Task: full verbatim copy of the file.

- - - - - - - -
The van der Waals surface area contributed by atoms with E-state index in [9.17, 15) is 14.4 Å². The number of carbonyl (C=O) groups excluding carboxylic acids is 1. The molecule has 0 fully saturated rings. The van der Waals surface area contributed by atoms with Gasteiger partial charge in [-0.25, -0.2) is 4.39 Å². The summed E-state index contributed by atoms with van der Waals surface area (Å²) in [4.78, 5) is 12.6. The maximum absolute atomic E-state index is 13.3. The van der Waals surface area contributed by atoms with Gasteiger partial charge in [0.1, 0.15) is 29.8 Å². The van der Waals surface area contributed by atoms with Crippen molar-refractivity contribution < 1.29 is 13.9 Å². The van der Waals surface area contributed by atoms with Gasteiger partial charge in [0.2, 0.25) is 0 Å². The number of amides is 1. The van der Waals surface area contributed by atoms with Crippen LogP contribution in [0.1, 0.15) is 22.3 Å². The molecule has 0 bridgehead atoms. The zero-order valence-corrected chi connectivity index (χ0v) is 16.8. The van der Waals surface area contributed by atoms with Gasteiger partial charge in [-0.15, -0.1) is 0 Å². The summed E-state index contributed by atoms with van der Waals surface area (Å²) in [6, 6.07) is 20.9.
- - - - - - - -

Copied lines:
The van der Waals surface area contributed by atoms with E-state index in [9.17, 15) is 14.4 Å². The number of carbonyl (C=O) groups excluding carboxylic acids is 1. The molecule has 0 fully saturated rings. The van der Waals surface area contributed by atoms with Gasteiger partial charge in [-0.25, -0.2) is 4.39 Å². The summed E-state index contributed by atoms with van der Waals surface area (Å²) in [4.78, 5) is 12.6. The maximum absolute atomic E-state index is 13.3. The van der Waals surface area contributed by atoms with Gasteiger partial charge in [0.1, 0.15) is 29.8 Å². The van der Waals surface area contributed by atoms with Crippen molar-refractivity contribution < 1.29 is 13.9 Å². The van der Waals surface area contributed by atoms with Gasteiger partial charge in [0.2, 0.25) is 0 Å². The number of amides is 1. The van der Waals surface area contributed by atoms with Crippen LogP contribution in [0.1, 0.15) is 22.3 Å². The molecule has 0 bridgehead atoms. The zero-order valence-corrected chi connectivity index (χ0v) is 16.8. The van der Waals surface area contributed by atoms with Gasteiger partial charge in [-0.15, -0.1) is 0 Å². The summed E-state index contributed by atoms with van der Waals surface area (Å²) in [6, 6.07) is 20.9.